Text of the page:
The first third of the book is given over to an analysis of Shakespeare’s works (including the sonnets) in general, while the rest of the book looks in detail at some of the individual plays. Kermode’s depth of knowledge about, and love for, his subject matter shines through at every stage.

Shakespeare’s mastery of the written word has never been in doubt, but this book shines a light on the mechanisms and artistry that underlie it. This is accessible scholastic analysis of the highest order. ( )
1 stem Eyejaybee | Dec 7, 2018 |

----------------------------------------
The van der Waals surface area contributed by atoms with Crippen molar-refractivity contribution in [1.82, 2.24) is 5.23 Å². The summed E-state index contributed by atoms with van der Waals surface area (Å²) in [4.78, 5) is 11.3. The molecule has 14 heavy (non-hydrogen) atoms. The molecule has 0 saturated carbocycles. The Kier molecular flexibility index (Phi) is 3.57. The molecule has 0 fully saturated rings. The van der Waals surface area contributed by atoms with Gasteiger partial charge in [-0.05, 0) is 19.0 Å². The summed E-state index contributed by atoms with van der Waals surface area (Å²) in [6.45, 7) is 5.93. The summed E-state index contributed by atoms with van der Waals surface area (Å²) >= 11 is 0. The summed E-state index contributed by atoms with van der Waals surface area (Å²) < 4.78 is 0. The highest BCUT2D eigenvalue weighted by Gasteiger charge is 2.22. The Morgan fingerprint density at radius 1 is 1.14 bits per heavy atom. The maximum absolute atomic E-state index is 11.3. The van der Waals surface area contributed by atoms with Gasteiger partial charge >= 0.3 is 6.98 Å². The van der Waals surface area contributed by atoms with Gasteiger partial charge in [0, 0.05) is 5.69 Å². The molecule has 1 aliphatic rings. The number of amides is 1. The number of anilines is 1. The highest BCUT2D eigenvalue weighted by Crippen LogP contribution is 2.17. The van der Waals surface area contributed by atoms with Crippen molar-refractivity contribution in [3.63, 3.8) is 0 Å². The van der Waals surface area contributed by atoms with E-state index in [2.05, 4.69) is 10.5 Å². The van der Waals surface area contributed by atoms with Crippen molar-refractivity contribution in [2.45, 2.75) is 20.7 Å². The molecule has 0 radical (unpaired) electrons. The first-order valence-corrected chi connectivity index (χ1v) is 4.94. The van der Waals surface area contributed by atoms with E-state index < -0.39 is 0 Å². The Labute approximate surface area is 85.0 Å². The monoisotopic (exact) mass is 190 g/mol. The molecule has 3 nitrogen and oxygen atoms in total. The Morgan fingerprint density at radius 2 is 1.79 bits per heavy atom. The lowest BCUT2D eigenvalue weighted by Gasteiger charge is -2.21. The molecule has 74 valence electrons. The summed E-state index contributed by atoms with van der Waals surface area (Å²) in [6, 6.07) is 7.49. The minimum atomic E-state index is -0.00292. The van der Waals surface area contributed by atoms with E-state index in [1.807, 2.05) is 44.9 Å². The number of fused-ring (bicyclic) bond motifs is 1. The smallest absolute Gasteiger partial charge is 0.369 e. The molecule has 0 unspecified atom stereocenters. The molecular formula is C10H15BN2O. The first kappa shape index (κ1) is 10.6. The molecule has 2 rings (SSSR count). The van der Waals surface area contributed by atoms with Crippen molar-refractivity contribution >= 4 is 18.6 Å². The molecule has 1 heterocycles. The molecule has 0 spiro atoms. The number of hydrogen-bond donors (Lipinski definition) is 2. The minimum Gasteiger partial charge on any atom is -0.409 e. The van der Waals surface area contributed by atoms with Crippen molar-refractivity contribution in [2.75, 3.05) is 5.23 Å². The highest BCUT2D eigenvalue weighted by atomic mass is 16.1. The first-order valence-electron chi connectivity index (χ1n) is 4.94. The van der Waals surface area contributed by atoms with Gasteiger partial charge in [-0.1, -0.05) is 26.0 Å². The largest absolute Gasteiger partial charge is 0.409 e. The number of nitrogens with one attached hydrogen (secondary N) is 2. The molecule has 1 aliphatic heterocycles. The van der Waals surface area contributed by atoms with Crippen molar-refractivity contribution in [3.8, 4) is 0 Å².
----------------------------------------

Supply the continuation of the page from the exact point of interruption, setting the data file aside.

Sir Frank Kermode's Shakespeare's Language is a deeply significant publication, the result of a lifetime of writing and thinking on the Bard by one of our greatest critics, and it certainly lives up to its expectations. Kermode's numerous critical studies, such as The Sense of an Ending, have become classics and his recent memoir Not Entitled vividly captured a life of letters, characterised by a passionate commitment to the value of literature. The author begins by lamenting the fact that general readers have not "been well served by modern critics, who on the whole seem to have little time for [Shakespeare's] language". However, rather than launching into a diatribe against current literary fashions, he proceeds to offer an elegant and detailed account of how "Shakespeare became, between 1594 and 1608, a different kind of poet". For Kermode, Shakespeare "moved up to a new level of achievement and difficulty", associated with the rich complexities of Hamlet and the enigmatic poem The Phoenix and the Turtle. Kermode defines that shift as "the pace of the speech, its sudden turns, its backtrackings, its metaphors flashing before us and disappearing before we can consider them. This is new: the representation of excited, anxious thought; the weighing of confused possibilities and dubious motives". This leads Kermode to break his book into two parts. The first deals with the plays up to 1600, including some controversial dismissals of plays, including As You Like It, whilst the second part offers 15 detailed chapters on the tragedies, problem plays and romances. Each chapter is full of detailed and illuminating interpretations of the difficulties, but also pleasures of Shakespeare's language. This is classic Shakespeare criticism, written in the mould of Johnson and Coleridge.--Jerry Brotton